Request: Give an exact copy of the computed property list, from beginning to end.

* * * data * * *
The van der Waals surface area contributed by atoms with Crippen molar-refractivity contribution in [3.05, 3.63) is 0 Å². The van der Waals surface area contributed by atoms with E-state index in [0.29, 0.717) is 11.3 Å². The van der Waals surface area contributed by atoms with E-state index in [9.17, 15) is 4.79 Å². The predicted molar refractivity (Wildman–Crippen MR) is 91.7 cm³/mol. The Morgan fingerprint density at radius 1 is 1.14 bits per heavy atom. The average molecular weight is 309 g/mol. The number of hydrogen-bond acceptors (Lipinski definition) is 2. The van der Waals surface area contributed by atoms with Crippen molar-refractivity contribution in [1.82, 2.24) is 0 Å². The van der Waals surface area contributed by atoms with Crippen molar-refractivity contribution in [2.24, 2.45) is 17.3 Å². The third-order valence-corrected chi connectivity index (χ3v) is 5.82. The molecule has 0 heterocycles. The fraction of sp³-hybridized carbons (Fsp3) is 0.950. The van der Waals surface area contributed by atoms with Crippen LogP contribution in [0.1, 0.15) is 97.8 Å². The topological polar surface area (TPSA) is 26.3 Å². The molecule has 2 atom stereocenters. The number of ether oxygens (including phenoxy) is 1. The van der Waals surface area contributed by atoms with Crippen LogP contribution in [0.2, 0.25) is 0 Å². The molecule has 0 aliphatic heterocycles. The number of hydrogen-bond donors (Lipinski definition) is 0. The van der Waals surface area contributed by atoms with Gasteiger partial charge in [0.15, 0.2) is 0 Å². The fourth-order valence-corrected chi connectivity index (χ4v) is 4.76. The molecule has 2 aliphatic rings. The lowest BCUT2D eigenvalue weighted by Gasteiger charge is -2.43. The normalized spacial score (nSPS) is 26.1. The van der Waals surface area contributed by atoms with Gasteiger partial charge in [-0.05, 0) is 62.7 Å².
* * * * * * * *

The van der Waals surface area contributed by atoms with Crippen molar-refractivity contribution in [3.05, 3.63) is 0 Å². The van der Waals surface area contributed by atoms with E-state index in [0.29, 0.717) is 11.3 Å². The van der Waals surface area contributed by atoms with E-state index in [9.17, 15) is 4.79 Å². The predicted molar refractivity (Wildman–Crippen MR) is 91.7 cm³/mol. The Morgan fingerprint density at radius 1 is 1.14 bits per heavy atom. The average molecular weight is 309 g/mol. The number of hydrogen-bond acceptors (Lipinski definition) is 2. The van der Waals surface area contributed by atoms with Crippen molar-refractivity contribution in [1.82, 2.24) is 0 Å². The van der Waals surface area contributed by atoms with Crippen molar-refractivity contribution in [2.24, 2.45) is 17.3 Å². The third-order valence-corrected chi connectivity index (χ3v) is 5.82. The molecule has 0 heterocycles. The fraction of sp³-hybridized carbons (Fsp3) is 0.950. The van der Waals surface area contributed by atoms with Crippen LogP contribution in [0.1, 0.15) is 97.8 Å². The topological polar surface area (TPSA) is 26.3 Å². The molecule has 2 atom stereocenters. The number of ether oxygens (including phenoxy) is 1. The van der Waals surface area contributed by atoms with Crippen LogP contribution in [0.2, 0.25) is 0 Å². The molecule has 0 aliphatic heterocycles. The number of hydrogen-bond donors (Lipinski definition) is 0. The van der Waals surface area contributed by atoms with Gasteiger partial charge in [0.15, 0.2) is 0 Å². The fourth-order valence-corrected chi connectivity index (χ4v) is 4.76. The molecule has 2 aliphatic rings. The lowest BCUT2D eigenvalue weighted by Gasteiger charge is -2.43. The normalized spacial score (nSPS) is 26.1. The van der Waals surface area contributed by atoms with Gasteiger partial charge in [-0.05, 0) is 62.7 Å².